There has been a fair amount of controversy and press in recent weeks around alternative lending, and it raises questions about the viability of the space, the role of alternative providers and how/if banks should consider approaching the space. Throw in the threat of regulation and alternative lending can quickly become a scary space. However, banks are already exploring alternative lending and some have entered into partnerships with providers. What will this space look like moving forward? Should banks jump in or hold off?
Javelin has spent a fair bit of time researching this space, and we have just released a report on small business alternative lending. ‘Build, Buy, or Partner’ and Beyond: How Alternative Lending Is Reshaping Small Business Banking, examines how alternative lenders are poised to disrupt and analyzes how/if banks can build, buy or partner in order to best serve their customers.
No matter what happens in the near-term and what the industry eventually looks like, alternative lending is here to stay. That’s because players like OnDeck, Kabbage, and many others have revealed significant gaps in how banks serve small business customers. The challenges faced by a few providers don’t represent the market opportunity. Alternative lenders have carved out a market based on smarter credit decisioning, speedier access to funds, a sleek user experience, and contextual marketing. Banks have taken notice, with a number of partnerships beginning to form that will define how the credit needs of this growing segment are met in the future. Should we even be calling this “alternative” lending anymore?
Despite banks still owning the largest share of the lending market, awareness and acceptance of alternative lending is growing. Small businesses that otherwise would not be considered creditworthy by banks are finding avenues for funding in the new alternative lending industry. This year, 7% of small businesses with credit needs are currently using alternative loan products. We expect this to double in the next year.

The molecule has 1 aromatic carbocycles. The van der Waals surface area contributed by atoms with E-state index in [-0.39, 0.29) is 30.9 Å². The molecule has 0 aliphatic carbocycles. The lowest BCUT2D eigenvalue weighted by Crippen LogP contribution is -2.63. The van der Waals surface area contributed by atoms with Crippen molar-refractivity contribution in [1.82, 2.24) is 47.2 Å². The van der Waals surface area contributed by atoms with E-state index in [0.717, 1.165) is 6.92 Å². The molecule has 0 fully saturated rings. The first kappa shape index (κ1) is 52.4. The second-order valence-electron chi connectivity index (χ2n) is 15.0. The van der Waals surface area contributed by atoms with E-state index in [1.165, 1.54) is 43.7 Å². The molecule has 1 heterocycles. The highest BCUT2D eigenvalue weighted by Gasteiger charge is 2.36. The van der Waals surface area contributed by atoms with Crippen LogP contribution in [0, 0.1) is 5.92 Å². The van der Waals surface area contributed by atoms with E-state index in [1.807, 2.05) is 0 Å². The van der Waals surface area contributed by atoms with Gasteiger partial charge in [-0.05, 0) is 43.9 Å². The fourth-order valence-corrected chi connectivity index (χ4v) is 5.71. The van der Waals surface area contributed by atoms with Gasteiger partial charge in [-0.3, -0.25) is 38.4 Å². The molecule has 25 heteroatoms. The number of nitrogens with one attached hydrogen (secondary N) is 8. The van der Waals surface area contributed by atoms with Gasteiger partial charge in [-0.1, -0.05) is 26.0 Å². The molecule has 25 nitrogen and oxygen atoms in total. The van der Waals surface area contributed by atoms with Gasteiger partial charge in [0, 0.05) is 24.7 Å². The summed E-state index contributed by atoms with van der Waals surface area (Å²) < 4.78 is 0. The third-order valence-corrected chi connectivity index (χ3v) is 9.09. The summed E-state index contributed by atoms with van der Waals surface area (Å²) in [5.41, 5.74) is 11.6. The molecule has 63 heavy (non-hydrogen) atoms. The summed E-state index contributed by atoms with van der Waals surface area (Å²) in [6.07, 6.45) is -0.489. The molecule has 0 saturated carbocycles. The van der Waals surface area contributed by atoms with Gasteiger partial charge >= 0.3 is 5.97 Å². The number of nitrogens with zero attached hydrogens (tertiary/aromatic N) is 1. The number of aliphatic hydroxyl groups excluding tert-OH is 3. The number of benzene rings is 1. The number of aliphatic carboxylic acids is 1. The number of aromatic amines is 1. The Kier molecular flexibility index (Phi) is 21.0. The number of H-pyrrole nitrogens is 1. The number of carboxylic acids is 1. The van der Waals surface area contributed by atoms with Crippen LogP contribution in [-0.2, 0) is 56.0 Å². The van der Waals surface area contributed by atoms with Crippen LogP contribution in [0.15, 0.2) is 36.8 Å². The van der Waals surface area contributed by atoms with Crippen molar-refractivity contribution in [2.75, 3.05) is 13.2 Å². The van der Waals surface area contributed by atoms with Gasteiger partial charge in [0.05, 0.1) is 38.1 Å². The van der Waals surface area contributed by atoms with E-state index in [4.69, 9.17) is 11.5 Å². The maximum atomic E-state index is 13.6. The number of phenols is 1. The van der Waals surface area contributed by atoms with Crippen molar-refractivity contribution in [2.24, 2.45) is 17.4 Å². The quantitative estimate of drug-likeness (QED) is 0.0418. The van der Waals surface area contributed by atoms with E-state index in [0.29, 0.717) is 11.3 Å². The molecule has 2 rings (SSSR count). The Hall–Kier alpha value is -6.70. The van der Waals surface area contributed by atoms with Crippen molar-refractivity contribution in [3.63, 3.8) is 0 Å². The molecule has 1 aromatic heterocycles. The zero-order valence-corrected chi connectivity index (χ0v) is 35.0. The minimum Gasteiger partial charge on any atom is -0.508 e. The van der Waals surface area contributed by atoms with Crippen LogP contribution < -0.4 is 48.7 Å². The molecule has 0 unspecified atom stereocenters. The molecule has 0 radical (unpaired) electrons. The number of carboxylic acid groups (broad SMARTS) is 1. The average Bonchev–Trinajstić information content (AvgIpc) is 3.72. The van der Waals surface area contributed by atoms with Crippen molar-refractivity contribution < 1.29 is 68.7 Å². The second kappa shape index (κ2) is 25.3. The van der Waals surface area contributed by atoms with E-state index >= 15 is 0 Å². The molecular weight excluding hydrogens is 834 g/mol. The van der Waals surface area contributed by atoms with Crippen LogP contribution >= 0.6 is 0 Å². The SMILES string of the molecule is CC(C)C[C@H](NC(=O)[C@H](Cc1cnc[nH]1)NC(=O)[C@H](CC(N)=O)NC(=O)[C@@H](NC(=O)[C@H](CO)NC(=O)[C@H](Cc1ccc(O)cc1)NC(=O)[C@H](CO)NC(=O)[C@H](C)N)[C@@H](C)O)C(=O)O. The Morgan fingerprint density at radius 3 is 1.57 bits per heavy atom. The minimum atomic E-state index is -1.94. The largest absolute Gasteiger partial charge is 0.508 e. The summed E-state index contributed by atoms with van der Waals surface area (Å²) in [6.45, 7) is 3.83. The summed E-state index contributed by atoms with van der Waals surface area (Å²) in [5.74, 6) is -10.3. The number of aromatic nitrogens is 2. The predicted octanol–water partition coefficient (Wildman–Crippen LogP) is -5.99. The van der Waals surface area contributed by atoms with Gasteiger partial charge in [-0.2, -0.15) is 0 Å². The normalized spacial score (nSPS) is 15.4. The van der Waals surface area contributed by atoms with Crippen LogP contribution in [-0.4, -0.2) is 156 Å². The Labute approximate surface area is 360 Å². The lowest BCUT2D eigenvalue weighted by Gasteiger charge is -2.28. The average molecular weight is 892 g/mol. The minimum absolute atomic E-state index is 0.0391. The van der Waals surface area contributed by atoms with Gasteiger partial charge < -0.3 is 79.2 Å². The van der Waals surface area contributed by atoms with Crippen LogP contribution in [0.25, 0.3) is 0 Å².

Whereas some banks have partnered in order to respond to small business needs, others are deciding to go at it on their own. Wells Fargo recently announced FastFlex, a $10,000 - $35,000 small business loan that can be funded within a single business day. This shows that more consideration is being placed on creating products in-house, as bankers weigh the benefits of a partnership—like speedier time to market—with the risks, which include reputational and cost considerations. Javelin believes that other banks will follow suit, in an attempt to compete with alternative providers and respond to the needs of small business customers. How banks chose to follow suit will depend on numerous factors, but it is up to each bank to explore the build/buy/partner/ignore equation. Access to credit is a crucial part of the banking relationship, especially for small business owners and prospective entrepreneurs. Banks that are unable to meet those needs are under threat of losing lucrative customers.